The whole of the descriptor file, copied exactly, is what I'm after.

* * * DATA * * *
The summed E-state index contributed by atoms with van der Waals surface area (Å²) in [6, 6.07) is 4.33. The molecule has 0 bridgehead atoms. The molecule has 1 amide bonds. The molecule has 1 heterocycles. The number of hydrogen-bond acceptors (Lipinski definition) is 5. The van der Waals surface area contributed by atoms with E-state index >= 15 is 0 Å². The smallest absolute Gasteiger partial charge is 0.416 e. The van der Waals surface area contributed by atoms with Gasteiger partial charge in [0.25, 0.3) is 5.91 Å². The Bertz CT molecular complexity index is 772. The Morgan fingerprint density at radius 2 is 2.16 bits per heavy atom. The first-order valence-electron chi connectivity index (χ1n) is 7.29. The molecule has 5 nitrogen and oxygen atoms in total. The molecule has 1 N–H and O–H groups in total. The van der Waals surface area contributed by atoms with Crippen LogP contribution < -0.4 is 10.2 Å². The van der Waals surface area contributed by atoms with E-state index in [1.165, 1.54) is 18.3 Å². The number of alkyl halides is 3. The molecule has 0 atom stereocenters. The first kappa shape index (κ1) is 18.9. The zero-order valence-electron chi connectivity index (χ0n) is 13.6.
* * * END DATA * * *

The summed E-state index contributed by atoms with van der Waals surface area (Å²) in [6, 6.07) is 4.33. The molecule has 0 bridgehead atoms. The molecule has 1 amide bonds. The molecule has 1 heterocycles. The number of hydrogen-bond acceptors (Lipinski definition) is 5. The van der Waals surface area contributed by atoms with E-state index >= 15 is 0 Å². The smallest absolute Gasteiger partial charge is 0.416 e. The van der Waals surface area contributed by atoms with Gasteiger partial charge in [0.25, 0.3) is 5.91 Å². The Bertz CT molecular complexity index is 772. The Morgan fingerprint density at radius 2 is 2.16 bits per heavy atom. The first-order valence-electron chi connectivity index (χ1n) is 7.29. The molecule has 5 nitrogen and oxygen atoms in total. The molecule has 1 N–H and O–H groups in total. The van der Waals surface area contributed by atoms with Crippen LogP contribution < -0.4 is 10.2 Å². The van der Waals surface area contributed by atoms with E-state index in [1.165, 1.54) is 18.3 Å². The number of alkyl halides is 3. The molecule has 0 atom stereocenters. The first kappa shape index (κ1) is 18.9. The zero-order valence-electron chi connectivity index (χ0n) is 13.6.